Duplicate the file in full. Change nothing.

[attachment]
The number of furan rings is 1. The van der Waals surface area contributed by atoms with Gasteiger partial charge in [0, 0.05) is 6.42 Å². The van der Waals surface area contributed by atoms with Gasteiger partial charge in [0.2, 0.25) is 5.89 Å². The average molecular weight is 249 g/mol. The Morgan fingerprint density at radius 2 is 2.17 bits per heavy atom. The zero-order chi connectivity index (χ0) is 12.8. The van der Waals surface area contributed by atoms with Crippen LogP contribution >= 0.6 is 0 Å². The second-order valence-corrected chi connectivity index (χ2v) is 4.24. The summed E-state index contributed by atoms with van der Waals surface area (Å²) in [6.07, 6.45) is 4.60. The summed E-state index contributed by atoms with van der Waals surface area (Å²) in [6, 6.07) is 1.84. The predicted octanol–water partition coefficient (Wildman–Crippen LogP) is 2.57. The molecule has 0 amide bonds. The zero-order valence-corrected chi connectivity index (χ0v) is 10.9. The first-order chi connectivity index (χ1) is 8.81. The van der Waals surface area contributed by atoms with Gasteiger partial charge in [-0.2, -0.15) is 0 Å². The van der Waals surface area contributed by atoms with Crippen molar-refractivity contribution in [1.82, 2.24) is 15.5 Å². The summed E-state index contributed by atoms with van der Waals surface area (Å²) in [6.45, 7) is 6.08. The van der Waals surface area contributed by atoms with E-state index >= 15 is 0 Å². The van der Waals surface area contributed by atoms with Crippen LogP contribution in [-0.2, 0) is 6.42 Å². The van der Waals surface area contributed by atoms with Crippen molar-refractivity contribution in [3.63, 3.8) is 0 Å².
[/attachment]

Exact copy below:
The number of furan rings is 1. The van der Waals surface area contributed by atoms with Gasteiger partial charge in [0, 0.05) is 6.42 Å². The van der Waals surface area contributed by atoms with Gasteiger partial charge in [0.2, 0.25) is 5.89 Å². The average molecular weight is 249 g/mol. The Morgan fingerprint density at radius 2 is 2.17 bits per heavy atom. The zero-order chi connectivity index (χ0) is 12.8. The van der Waals surface area contributed by atoms with Crippen LogP contribution >= 0.6 is 0 Å². The second-order valence-corrected chi connectivity index (χ2v) is 4.24. The summed E-state index contributed by atoms with van der Waals surface area (Å²) in [6.07, 6.45) is 4.60. The summed E-state index contributed by atoms with van der Waals surface area (Å²) in [6, 6.07) is 1.84. The predicted octanol–water partition coefficient (Wildman–Crippen LogP) is 2.57. The molecule has 0 amide bonds. The zero-order valence-corrected chi connectivity index (χ0v) is 10.9. The first-order chi connectivity index (χ1) is 8.81. The van der Waals surface area contributed by atoms with Gasteiger partial charge in [-0.2, -0.15) is 0 Å². The van der Waals surface area contributed by atoms with Crippen molar-refractivity contribution in [1.82, 2.24) is 15.5 Å². The summed E-state index contributed by atoms with van der Waals surface area (Å²) in [6.45, 7) is 6.08. The van der Waals surface area contributed by atoms with E-state index >= 15 is 0 Å². The van der Waals surface area contributed by atoms with Crippen LogP contribution in [-0.2, 0) is 6.42 Å². The van der Waals surface area contributed by atoms with Crippen molar-refractivity contribution in [3.63, 3.8) is 0 Å².